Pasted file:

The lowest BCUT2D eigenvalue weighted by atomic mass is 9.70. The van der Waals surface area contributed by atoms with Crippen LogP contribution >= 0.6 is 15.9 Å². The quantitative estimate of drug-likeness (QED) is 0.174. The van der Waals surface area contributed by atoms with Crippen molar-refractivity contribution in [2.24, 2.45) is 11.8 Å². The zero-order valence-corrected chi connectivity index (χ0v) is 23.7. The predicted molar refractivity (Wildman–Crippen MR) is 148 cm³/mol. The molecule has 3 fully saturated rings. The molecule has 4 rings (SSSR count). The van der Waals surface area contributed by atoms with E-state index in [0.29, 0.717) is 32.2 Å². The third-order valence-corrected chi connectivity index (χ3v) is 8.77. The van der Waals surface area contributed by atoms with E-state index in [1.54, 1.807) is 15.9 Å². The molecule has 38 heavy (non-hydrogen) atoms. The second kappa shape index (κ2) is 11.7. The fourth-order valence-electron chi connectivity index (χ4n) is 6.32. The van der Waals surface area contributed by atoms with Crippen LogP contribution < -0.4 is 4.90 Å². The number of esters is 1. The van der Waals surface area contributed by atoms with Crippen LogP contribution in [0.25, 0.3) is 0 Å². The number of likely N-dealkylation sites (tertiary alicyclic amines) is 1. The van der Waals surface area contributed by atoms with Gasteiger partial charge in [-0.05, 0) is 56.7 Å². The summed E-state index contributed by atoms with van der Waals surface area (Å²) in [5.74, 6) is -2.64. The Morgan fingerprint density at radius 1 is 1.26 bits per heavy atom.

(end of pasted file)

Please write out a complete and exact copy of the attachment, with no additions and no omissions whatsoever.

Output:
The lowest BCUT2D eigenvalue weighted by atomic mass is 9.70. The van der Waals surface area contributed by atoms with Crippen LogP contribution >= 0.6 is 15.9 Å². The quantitative estimate of drug-likeness (QED) is 0.174. The van der Waals surface area contributed by atoms with Crippen molar-refractivity contribution in [2.24, 2.45) is 11.8 Å². The zero-order valence-corrected chi connectivity index (χ0v) is 23.7. The predicted molar refractivity (Wildman–Crippen MR) is 148 cm³/mol. The molecule has 3 fully saturated rings. The molecule has 4 rings (SSSR count). The van der Waals surface area contributed by atoms with E-state index in [0.29, 0.717) is 32.2 Å². The third-order valence-corrected chi connectivity index (χ3v) is 8.77. The van der Waals surface area contributed by atoms with E-state index in [1.54, 1.807) is 15.9 Å². The molecule has 38 heavy (non-hydrogen) atoms. The second kappa shape index (κ2) is 11.7. The fourth-order valence-electron chi connectivity index (χ4n) is 6.32. The van der Waals surface area contributed by atoms with Crippen LogP contribution < -0.4 is 4.90 Å². The number of esters is 1. The van der Waals surface area contributed by atoms with Crippen LogP contribution in [0.25, 0.3) is 0 Å². The number of likely N-dealkylation sites (tertiary alicyclic amines) is 1. The van der Waals surface area contributed by atoms with Gasteiger partial charge in [-0.05, 0) is 56.7 Å². The summed E-state index contributed by atoms with van der Waals surface area (Å²) in [5.74, 6) is -2.64. The Morgan fingerprint density at radius 1 is 1.26 bits per heavy atom.